CFTC sues CME over leaked information prompting a fury of contradicting statements from the two.
The CME Group Inc (NASDAQ:CME) was on Thursday sued by the Commodity Futures Trading Commission, the CFTC, for alleged leaking confidential trading information to an external broker. The suit not only covers CME, but it is also directed towards 2 former CME employees, Christopher Curtin and William Brynes. This incident is reminiscent of a somewhat similar incident that stalked Peregrine Asset Management mid last year.
The CME suit involves activity between 2008 and 2010 on the New York Mercantile Exchange, also known as the Nymex. It particularly centers on Brynes and Curtin, both of whom are New York residents; alleging that the two funneled confidential and sensitive information to a favored external broker. According to the CFTC, the kind of information that was leaked includes non public information such as the identity of traders involved in particular trades, the brokers involved and even as far as the strategies employed in those trades. In addition, the CFTC maintains that the external broker was helped by the two former CME employers at least 76 times.
Under the suit, the CFTC asked the court to charge each defendant a penalty of not less than $130,000 per incident, insisting that the two had not only broken CFTC rules but had also broken federal law. Given that there are an alleged 76 plus incidents, the two defendants could end up forking out more than $10 million if found guilty.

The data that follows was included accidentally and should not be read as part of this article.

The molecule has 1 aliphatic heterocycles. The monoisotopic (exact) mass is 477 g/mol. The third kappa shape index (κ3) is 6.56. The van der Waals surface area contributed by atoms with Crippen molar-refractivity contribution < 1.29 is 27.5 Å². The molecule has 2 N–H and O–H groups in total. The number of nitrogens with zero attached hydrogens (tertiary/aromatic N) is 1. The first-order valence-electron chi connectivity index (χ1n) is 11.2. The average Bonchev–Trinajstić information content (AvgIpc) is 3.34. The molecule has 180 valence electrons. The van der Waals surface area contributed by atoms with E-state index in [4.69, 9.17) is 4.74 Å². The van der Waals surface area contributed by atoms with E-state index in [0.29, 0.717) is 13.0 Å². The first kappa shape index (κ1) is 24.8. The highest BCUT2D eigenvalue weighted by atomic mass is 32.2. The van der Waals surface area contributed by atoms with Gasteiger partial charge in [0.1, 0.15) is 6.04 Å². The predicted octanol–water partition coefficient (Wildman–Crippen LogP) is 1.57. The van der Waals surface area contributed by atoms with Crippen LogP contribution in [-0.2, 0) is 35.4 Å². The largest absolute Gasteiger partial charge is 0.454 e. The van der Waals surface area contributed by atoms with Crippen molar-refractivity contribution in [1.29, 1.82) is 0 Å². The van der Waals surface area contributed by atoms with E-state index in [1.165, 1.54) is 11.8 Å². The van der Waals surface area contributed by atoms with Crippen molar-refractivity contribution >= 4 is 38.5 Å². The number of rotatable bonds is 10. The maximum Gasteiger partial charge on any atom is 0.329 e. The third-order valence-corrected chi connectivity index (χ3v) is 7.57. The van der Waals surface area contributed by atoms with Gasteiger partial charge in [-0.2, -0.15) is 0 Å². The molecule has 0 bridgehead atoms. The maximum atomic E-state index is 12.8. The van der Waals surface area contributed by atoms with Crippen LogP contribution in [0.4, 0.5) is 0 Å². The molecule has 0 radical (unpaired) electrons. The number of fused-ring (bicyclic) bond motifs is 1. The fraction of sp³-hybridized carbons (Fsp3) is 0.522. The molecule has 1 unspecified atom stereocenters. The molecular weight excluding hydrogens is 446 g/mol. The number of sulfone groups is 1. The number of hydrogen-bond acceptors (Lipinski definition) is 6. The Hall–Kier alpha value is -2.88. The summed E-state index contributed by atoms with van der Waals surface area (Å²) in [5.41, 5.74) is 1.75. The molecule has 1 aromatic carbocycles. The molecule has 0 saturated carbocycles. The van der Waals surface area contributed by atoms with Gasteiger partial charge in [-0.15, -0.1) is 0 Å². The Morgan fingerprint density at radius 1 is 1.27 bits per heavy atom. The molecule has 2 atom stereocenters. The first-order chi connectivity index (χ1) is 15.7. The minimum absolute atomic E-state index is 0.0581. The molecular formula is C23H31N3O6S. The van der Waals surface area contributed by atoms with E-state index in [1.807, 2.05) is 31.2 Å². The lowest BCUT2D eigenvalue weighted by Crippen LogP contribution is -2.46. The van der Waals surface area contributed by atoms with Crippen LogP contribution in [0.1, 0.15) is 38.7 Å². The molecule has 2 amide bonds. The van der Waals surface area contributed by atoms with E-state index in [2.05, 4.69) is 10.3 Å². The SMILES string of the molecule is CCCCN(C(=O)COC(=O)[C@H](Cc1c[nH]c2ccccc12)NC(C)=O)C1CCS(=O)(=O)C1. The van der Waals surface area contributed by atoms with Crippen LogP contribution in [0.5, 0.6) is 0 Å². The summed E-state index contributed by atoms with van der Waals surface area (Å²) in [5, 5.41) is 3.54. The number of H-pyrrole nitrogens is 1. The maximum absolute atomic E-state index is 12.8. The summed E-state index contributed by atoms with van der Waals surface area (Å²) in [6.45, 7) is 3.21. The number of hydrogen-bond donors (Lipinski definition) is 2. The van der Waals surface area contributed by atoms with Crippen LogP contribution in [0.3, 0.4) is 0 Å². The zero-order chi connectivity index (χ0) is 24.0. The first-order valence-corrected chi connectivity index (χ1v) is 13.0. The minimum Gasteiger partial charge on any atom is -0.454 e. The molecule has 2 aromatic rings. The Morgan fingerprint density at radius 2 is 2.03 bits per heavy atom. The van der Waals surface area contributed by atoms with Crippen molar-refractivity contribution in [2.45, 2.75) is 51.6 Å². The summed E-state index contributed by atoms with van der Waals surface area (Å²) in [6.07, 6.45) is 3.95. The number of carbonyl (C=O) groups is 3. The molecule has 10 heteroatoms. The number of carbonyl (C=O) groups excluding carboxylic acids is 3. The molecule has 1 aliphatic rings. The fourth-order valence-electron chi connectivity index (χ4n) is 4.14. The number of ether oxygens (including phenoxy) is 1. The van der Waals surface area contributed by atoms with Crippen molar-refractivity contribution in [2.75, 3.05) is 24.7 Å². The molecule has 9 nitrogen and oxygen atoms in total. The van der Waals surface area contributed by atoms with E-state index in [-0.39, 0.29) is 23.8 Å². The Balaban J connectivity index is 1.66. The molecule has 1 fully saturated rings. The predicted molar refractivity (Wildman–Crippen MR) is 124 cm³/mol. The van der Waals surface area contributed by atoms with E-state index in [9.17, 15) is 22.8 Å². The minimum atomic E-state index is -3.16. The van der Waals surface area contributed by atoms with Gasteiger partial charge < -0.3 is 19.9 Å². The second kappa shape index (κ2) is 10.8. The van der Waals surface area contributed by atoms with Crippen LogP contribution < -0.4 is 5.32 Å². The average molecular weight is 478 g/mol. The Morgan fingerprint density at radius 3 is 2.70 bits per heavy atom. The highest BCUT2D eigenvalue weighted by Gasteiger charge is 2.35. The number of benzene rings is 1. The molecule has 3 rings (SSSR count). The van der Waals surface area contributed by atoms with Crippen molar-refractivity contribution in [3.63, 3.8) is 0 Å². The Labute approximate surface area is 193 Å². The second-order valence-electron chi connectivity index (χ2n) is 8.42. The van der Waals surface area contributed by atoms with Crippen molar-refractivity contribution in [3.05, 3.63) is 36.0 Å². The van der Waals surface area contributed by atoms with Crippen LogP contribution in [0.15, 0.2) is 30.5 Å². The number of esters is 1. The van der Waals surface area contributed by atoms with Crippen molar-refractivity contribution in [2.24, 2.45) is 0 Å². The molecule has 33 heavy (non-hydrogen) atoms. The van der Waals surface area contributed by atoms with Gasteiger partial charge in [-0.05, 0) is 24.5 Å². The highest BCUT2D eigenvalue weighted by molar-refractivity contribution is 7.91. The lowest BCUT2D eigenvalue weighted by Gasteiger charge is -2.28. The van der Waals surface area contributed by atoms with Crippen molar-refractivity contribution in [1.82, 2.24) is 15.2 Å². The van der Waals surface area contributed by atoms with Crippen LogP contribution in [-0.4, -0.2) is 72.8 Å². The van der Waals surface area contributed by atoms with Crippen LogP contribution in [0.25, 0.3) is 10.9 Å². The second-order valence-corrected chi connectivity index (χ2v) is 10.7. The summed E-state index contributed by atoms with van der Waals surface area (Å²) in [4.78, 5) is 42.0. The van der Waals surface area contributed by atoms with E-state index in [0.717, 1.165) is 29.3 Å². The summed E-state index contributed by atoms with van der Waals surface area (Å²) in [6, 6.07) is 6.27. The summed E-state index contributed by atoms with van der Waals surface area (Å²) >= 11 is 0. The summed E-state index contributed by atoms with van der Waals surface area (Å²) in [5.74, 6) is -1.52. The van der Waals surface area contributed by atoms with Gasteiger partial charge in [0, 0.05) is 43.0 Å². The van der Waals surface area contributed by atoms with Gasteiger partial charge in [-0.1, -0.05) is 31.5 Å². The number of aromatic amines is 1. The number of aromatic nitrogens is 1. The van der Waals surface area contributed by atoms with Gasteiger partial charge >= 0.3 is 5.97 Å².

CME and CFTC issue contradictory statements
As expected, CME Group Inc (NASDAQ:CME) proceeded to deny the allegations in a swift and precise fashion. It denied CFTC’s allegations and further argued that the leaked information did not in any way influence the markets. It went on to say that the two workers were helping the third party broker get business leads and not to manipulate trading, as alleged by the CFTC. The CME Group further went on to add that it fired the two employees immediately after it caught wind of their ‘improper activities’.
“The CFTC court action announced today is disappointing because it relates to incidents that CME Group Inc (NASDAQ:CME) has already addressed and handled appropriately, and involved no harm to any customer or the markets,” said the CME in a statement.
While the CME Group Inc (NASDAQ:CME) was quick to deny the charges, the CFTC gave a whole different story. In addition to reiterating the accusations, it argued that the CME did not follow up on the first complaint which was lodged against Brynes in 2009. The CFTC further alleges that the CME only fired Brynes after a second complaint was lodged in 2010. Furthermore, it contends that Curtin voluntary resigned from his post in 2009, challenging CME’s statement which says that both of the workers were fired at the same time.